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Old 02-09-2008
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Valiente Valiente is offline
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Quote:
Originally Posted by tdw View Post
So we are now looking for Womboat 3 and here I think we need to be damn careful. Our sights are set on 40' and we are very much trying to keep that as a maximum size knowing just how expensive the gear becomes for every extra foot. In fact, not just the cost of the gear but also the handling thereof noting as well that the bigger the boat the more difficult she is to berth, or indeed to find a berth. (by that I mean temporary berth in ports away from home.)
That was a concern for us, as well. Frankly, I could afford a bigger boat and was lusting in particular after a Kanter Atlantic 45...very much my kind of proposition. But my wife is a wiry five-footer, and while young and game and pretty strong for her size, simple physics means I have a pretty good idea of what she can and can't overcome in the boat handling department (luckily, she's fearless about jumping off with a spring line in her teeth!). She can manage sails on our 40 footer in 25 knots entirely alone, which means for the duration of her watch. It is unreasonable to expect that I can be "on call" weeks at a time on passage, so it was her physical limitations that determined that maximum boat size we could handle, as neither of us wanted to get into electric winches, etc.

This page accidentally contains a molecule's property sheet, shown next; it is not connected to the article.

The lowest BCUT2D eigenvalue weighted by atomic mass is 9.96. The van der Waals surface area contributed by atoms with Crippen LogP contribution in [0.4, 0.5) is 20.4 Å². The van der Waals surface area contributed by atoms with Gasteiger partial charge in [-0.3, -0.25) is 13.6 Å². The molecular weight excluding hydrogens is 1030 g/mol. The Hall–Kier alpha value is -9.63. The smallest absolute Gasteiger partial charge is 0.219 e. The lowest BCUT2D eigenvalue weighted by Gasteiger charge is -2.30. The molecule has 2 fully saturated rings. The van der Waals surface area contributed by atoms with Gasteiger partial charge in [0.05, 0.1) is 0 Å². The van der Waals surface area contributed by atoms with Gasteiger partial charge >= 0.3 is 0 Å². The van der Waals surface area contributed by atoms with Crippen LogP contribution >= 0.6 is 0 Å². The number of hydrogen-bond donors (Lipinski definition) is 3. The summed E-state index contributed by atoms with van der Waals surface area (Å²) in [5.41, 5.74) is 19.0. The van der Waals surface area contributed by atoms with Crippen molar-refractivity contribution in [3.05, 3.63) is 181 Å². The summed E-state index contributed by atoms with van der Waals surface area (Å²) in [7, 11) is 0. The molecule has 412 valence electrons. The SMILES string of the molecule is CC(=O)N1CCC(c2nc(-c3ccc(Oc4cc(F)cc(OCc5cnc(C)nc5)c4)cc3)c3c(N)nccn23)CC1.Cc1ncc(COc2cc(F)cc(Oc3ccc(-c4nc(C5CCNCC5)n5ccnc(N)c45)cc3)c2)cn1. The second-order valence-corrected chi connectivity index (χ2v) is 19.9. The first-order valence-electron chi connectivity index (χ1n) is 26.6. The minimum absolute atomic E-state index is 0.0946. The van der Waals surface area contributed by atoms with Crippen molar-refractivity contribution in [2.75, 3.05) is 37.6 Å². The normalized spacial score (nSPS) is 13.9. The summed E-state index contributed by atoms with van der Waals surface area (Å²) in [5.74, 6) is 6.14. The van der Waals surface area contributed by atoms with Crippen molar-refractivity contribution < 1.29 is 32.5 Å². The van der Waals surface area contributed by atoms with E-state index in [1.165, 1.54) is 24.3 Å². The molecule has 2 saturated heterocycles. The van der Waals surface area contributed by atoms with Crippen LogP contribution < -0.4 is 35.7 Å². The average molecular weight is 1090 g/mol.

Of course a 40 foot full keeler has a LOT of stowage, tankage and general hidey-holes, so that's not an issue, and the pilothouse gives a vast amount of privacy for the aft cabin plus great engine bay access. We've lost some excitement in the sailing realm, yes, but have stability and durability on the upside...you just keep on plodding on at five knots in all but extreme conditions, because the boat drives itself, largely. Also, if the hydraulics fail, I can steer via tiller, but 40 feet is as big as I'd want to do that trick.

The price factor comes in later, but I do admit that ground tackle is massive enough at the 40 foot level (particularly if you size it up one class) to discourage wanting to go larger. More space means more crap aboard and sometimes it's best just to let the boat's dimension dictate what truly needs to go sailing with you and what can be left ashore.
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